That's Amaro: The Old-School Italian Liqueur Getting New Attention
What’s amaro? No, it’s not what you get when the moon hits your eye like a big pizza pie. That’s amore. (Thanks, Dean!)
Author Brad Thomas Parsons, who wrote a book on the bittersweet digestif (also drunk as an aperitif), told NPR that amaro contains “bittering agents” that aid digestion. “Four out of five doctors may not agree with everything that’s working in there, but trust me,” he said.
Why just take his word for it when we can enjoy some amaro ourselves? And before tossing it back (or maybe enjoying it in this delicious-looking amaro-featuring recipe), here are a few things to know about Great-Uncle Sal’s favorite tipple:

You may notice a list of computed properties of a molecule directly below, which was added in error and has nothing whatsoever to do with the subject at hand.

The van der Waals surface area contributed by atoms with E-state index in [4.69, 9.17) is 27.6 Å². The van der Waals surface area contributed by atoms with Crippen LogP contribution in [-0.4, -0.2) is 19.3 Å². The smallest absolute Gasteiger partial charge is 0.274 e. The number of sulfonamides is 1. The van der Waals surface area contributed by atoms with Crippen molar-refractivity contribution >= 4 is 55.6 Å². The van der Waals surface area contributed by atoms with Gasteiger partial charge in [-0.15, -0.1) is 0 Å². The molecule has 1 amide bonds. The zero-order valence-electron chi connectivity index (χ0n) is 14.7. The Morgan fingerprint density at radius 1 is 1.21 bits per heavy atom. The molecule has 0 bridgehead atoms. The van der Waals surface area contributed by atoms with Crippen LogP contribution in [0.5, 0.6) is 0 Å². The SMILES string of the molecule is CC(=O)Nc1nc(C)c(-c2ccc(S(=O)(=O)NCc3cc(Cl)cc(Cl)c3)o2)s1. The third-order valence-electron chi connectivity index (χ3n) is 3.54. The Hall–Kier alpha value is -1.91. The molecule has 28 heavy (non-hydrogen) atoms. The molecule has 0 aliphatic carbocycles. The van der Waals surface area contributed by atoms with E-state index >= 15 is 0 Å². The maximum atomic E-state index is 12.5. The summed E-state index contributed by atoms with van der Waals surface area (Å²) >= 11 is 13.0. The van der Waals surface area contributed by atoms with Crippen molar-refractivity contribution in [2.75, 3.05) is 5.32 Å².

What’s in a name? Amaro is Italian for “bitter.” Amari (that’s the plural) are, strictly speaking, made in only Italy, although other countries in Europe produce similar bitter liqueurs.
What gives it its flavor? The liqueur is made by soaking herbs, fruit, roots, barks or flowers in spirits, then combining the filtered results with sugar syrup and allowing it to age into bittersweet maturity.
Where did it come from? Amari is thought to have originated in ancient Italian monasteries and abbeys, where monks devised herbal tonics and elixirs for medicinal or spiritual purposes. The liqueur’s popularity grew in the mid-1800s, when it became commercially available.
How is it usually drunk? It was traditionally enjoyed — neat or over ice — after a large meal to settle the stomach and aid digestion. People now increasingly enjoy the liqueur in cocktails — or with orange juice and in coffee or espresso.
As Great-Uncle Sal would say, “Salute!”